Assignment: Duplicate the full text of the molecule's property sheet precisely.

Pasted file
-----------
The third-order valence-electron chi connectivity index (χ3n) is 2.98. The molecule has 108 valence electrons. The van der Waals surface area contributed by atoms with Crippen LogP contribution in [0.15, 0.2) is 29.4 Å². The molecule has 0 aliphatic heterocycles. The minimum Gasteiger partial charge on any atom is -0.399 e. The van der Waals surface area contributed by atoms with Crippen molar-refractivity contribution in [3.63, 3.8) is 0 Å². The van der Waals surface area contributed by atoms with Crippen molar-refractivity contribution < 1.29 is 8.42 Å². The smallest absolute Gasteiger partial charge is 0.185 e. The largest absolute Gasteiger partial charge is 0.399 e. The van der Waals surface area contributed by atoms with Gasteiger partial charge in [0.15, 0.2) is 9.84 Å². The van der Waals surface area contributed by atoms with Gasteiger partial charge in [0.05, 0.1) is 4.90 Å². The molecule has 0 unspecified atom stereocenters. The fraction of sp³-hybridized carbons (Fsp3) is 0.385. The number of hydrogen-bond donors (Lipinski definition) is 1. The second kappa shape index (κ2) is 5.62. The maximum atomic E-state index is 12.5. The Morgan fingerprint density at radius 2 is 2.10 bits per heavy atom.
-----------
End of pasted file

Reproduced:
The third-order valence-electron chi connectivity index (χ3n) is 2.98. The molecule has 108 valence electrons. The van der Waals surface area contributed by atoms with Crippen LogP contribution in [0.15, 0.2) is 29.4 Å². The molecule has 0 aliphatic heterocycles. The minimum Gasteiger partial charge on any atom is -0.399 e. The van der Waals surface area contributed by atoms with Crippen molar-refractivity contribution in [3.63, 3.8) is 0 Å². The van der Waals surface area contributed by atoms with Crippen molar-refractivity contribution < 1.29 is 8.42 Å². The smallest absolute Gasteiger partial charge is 0.185 e. The largest absolute Gasteiger partial charge is 0.399 e. The van der Waals surface area contributed by atoms with Gasteiger partial charge in [0.15, 0.2) is 9.84 Å². The van der Waals surface area contributed by atoms with Gasteiger partial charge in [0.05, 0.1) is 4.90 Å². The molecule has 0 unspecified atom stereocenters. The fraction of sp³-hybridized carbons (Fsp3) is 0.385. The number of hydrogen-bond donors (Lipinski definition) is 1. The second kappa shape index (κ2) is 5.62. The maximum atomic E-state index is 12.5. The Morgan fingerprint density at radius 2 is 2.10 bits per heavy atom.